One of the things I have never been on the receiving end of with the reductions in ticket-less travel is reduced ticket cost, so all the extra revenue collected/protected does not go back to the honest passengers.
And yet despite all of the love of Gatelines by TOCs (and the DfT) the only referance to them in the NRCoC (National Rail Conditions of Carriage – 2011-10-05 – NRCoC (Current Issue)) is in section 33; a subsection of the document relating to Season Tickets.
33. Damaged tickets
If a Season Ticket (or a Smartcard containing a Season Ticket) is damaged, or can no longer be read easily, or no longer works in automatic ticket gates, it will be replaced at the office from which it was bought provided the Train Company which sold it can confirm the ticket is still valid. You will not have to pay an administrative charge.
The Ticket Barriers are also mentioned in Passing in the Railway Byelaws under §9(2)
(2) Where the entrance to or exit from any platform or station is via a manned or an automatic ticket barrier no person shall enter or leave the station, except with permission from an authorised person, without passing through the barrier in the correct manner.
Annoyingly that is not very clear on the definition of ‘correct manner’, so its back to the NRCoC and what they mean by ticket checking in §22
22. Inspection of tickets
You must show and, if asked to do so by the staff of a Train Company or its agent, hand over for inspection a valid ticket and any relevant Railcard, photocard or other form of personal identification in accordance with Condition 15 [Travel Cards]. If you do not, you will be treated as having joined a train without a ticket and the relevant parts of Condition 2 [Requirement to hold a ticket] or 4 [Penalty Fares] will apply. If an Electronic Ticket cannot be displayed, you will be treated as if you were unable to hand over for inspection a valid ticket.
So as we can see from above despite the gates being used for revenue protection, there is no requirment in the contractual document to submit your ticket to a Automated Ticket Gate (TfL and LUL have a different Conditions of Carriage).
Oh and for the other Point that they keep using? anti-social behaviour and improve on-train and station security, well the NRCoC has that covered too:
58. Unacceptable conduct
Any person who a Train Company believes is likely to act in a riotous, disorderly or offensive manner may be refused access to, or may be required to leave trains, platforms or stations.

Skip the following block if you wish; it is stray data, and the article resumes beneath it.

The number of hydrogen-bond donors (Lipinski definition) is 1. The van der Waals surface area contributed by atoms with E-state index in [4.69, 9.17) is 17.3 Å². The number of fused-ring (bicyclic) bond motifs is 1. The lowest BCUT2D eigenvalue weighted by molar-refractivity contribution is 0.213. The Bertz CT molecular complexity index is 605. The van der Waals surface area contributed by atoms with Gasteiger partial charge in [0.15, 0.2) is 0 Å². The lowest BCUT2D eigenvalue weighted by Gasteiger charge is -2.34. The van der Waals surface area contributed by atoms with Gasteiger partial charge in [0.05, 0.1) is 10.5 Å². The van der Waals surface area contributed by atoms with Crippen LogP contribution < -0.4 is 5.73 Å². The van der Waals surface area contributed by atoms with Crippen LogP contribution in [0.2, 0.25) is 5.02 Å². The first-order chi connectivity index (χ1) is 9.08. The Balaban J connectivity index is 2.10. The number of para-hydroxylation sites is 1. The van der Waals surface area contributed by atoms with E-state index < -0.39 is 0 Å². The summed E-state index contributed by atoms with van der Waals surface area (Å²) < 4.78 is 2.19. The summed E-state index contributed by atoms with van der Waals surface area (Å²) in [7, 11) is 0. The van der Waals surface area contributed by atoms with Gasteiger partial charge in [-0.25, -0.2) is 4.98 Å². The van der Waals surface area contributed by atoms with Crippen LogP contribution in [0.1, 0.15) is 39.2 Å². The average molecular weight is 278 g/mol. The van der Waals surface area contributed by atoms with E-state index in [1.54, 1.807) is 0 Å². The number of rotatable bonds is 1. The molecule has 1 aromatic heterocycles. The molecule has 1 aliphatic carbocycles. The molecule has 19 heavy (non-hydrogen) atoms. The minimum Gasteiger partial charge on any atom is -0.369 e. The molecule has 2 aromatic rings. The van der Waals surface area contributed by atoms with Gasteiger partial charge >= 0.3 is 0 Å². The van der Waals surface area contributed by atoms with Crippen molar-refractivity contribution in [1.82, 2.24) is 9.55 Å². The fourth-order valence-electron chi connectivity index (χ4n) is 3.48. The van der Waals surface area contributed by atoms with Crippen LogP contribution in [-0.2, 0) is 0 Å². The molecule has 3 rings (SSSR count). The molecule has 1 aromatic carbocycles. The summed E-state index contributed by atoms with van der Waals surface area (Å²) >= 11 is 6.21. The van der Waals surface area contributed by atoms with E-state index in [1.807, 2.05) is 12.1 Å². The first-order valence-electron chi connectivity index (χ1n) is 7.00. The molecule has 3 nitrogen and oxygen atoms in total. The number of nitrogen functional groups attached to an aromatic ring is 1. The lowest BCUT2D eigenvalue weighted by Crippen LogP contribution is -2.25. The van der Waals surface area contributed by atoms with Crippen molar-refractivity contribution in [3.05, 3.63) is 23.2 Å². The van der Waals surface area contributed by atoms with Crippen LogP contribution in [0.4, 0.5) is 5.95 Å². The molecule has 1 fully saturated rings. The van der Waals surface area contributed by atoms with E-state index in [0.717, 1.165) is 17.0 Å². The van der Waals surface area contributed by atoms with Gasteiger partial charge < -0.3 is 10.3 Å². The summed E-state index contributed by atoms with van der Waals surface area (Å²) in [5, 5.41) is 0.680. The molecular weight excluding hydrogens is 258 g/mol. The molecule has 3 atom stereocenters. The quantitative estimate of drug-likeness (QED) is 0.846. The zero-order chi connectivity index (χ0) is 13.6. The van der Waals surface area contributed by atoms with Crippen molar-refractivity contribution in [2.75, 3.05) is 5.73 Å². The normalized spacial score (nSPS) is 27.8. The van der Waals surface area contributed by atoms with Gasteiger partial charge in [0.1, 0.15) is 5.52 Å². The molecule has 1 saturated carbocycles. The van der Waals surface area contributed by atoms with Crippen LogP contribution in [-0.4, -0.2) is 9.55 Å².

Passenger Focus have produced a What Passengers want Document titled Ticket gates at the station (August 2010)
A report (Ticketing and Concessionary travel on Public Transport) by the Transport Committee highlighted some of the problems/flaws that can arise from the installation of ticket gates. These included:
- Not all tickets are accepted by the gates
- Passengers with bulky items of luggage, parents with buggies, or passengers in wheelchairs cannot easily navigate through gate barriers
- ‘Meeters and greeters’ are effectively barred from platforms
- ‘Gating’ can sometimes result in station side entrances being closed and passengers being forced to make lengthy detours to the main entrance
The Passanger Focus during their research found that the common comments centred on:
- Bottlenecks occurring during peak times – passengers said there were either too few gates or not enough gates operating for use
- The gates are too narrow when carrying luggage
- Gates are too slow to open (particularly compared to the London Underground)
- Gates not accepting all types of tickets
- The rejection of magnetic stripped tickets when they become corrupted – this was particularly a problem for season ticket holders
- Unhelpful staff when tickets don’t work.
So why the problem with them? This is Bristol Temple Meads Station on a weekday morning at about 06:20:
Opening times – Ticket Office
Mondays to Fridays: 0530 – 2130
Saturdays: 0530 – 2130
Sundays: 0645 – 2130
Peak Demand Period
It is our intention to serve you as quickly as possible. However, at peak demand persiods you may have to wait a little longer than normal when purchasing a ticket. Under normal circumstancess the peak demand periods are:
Monday to Fridays (AM)0630 – 0900
Monday to Fridays (AM) 1630 – 1830
Can you guess what a station looks like at Rush hour, when the gates are closed and being staffed by two or three members of staff who are standing one at each end (next to the auxiliary gates (See RIS-7701-INS)) or what the ticket hall looks like when there is a que of people buying tickets for the train that they had left a reasonable amount of time for?